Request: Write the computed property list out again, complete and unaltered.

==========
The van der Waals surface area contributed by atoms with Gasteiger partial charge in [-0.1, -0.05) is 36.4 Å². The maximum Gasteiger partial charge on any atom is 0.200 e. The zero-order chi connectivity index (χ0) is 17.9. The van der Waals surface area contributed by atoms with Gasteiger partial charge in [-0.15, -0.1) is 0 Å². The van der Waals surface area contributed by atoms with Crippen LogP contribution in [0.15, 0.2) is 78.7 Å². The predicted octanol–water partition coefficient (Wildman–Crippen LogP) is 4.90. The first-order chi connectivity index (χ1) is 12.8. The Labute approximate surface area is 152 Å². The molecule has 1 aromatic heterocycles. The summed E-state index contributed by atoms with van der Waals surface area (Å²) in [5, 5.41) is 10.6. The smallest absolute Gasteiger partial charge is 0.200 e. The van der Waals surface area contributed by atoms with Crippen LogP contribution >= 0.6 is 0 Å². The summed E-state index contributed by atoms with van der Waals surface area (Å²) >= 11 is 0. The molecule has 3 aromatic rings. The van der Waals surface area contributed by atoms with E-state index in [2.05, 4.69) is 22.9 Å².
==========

The van der Waals surface area contributed by atoms with Gasteiger partial charge in [-0.1, -0.05) is 36.4 Å². The maximum Gasteiger partial charge on any atom is 0.200 e. The zero-order chi connectivity index (χ0) is 17.9. The van der Waals surface area contributed by atoms with Gasteiger partial charge in [-0.15, -0.1) is 0 Å². The van der Waals surface area contributed by atoms with Crippen LogP contribution in [0.15, 0.2) is 78.7 Å². The predicted octanol–water partition coefficient (Wildman–Crippen LogP) is 4.90. The first-order chi connectivity index (χ1) is 12.8. The Labute approximate surface area is 152 Å². The molecule has 1 aromatic heterocycles. The summed E-state index contributed by atoms with van der Waals surface area (Å²) in [5, 5.41) is 10.6. The smallest absolute Gasteiger partial charge is 0.200 e. The van der Waals surface area contributed by atoms with Crippen LogP contribution >= 0.6 is 0 Å². The summed E-state index contributed by atoms with van der Waals surface area (Å²) >= 11 is 0. The molecule has 3 aromatic rings. The van der Waals surface area contributed by atoms with E-state index in [2.05, 4.69) is 22.9 Å².